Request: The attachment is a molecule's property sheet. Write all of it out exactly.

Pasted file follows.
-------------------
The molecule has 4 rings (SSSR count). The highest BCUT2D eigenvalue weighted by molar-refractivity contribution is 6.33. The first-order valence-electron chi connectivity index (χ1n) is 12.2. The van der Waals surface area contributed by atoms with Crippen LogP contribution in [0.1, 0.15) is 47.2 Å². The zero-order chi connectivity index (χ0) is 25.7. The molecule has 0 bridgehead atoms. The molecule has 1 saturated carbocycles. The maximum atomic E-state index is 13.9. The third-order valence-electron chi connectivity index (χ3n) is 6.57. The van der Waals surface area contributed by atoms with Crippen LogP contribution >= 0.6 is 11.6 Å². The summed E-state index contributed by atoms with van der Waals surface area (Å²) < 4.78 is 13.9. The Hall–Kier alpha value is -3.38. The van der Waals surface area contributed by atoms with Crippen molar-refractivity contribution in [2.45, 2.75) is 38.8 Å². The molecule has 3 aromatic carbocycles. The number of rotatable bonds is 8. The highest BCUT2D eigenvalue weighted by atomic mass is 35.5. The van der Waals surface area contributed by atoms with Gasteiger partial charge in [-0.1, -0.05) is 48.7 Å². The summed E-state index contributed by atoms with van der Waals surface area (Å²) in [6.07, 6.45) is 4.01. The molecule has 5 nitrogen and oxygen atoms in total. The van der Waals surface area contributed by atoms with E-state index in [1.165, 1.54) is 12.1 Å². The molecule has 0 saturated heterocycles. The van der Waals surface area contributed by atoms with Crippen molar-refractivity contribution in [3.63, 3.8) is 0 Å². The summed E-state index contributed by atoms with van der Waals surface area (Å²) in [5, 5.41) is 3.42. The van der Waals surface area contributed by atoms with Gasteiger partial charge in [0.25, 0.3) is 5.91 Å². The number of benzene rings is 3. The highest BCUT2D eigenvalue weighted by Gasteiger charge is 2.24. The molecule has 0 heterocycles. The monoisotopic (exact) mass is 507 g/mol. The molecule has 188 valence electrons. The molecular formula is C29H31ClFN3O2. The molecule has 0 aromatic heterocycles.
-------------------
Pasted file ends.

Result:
The molecule has 4 rings (SSSR count). The highest BCUT2D eigenvalue weighted by molar-refractivity contribution is 6.33. The first-order valence-electron chi connectivity index (χ1n) is 12.2. The van der Waals surface area contributed by atoms with Crippen LogP contribution in [0.1, 0.15) is 47.2 Å². The zero-order chi connectivity index (χ0) is 25.7. The molecule has 0 bridgehead atoms. The molecule has 1 saturated carbocycles. The maximum atomic E-state index is 13.9. The third-order valence-electron chi connectivity index (χ3n) is 6.57. The van der Waals surface area contributed by atoms with Crippen LogP contribution >= 0.6 is 11.6 Å². The summed E-state index contributed by atoms with van der Waals surface area (Å²) < 4.78 is 13.9. The Hall–Kier alpha value is -3.38. The van der Waals surface area contributed by atoms with Crippen molar-refractivity contribution in [2.45, 2.75) is 38.8 Å². The molecule has 3 aromatic carbocycles. The number of rotatable bonds is 8. The highest BCUT2D eigenvalue weighted by atomic mass is 35.5. The van der Waals surface area contributed by atoms with Gasteiger partial charge in [-0.1, -0.05) is 48.7 Å². The summed E-state index contributed by atoms with van der Waals surface area (Å²) in [6.07, 6.45) is 4.01. The molecule has 5 nitrogen and oxygen atoms in total. The van der Waals surface area contributed by atoms with E-state index in [1.165, 1.54) is 12.1 Å². The molecule has 0 saturated heterocycles. The van der Waals surface area contributed by atoms with Crippen molar-refractivity contribution in [3.63, 3.8) is 0 Å². The summed E-state index contributed by atoms with van der Waals surface area (Å²) in [5, 5.41) is 3.42. The van der Waals surface area contributed by atoms with Gasteiger partial charge in [0.25, 0.3) is 5.91 Å². The number of benzene rings is 3. The highest BCUT2D eigenvalue weighted by Gasteiger charge is 2.24. The molecule has 0 heterocycles. The monoisotopic (exact) mass is 507 g/mol. The molecule has 188 valence electrons. The molecular formula is C29H31ClFN3O2. The molecule has 0 aromatic heterocycles.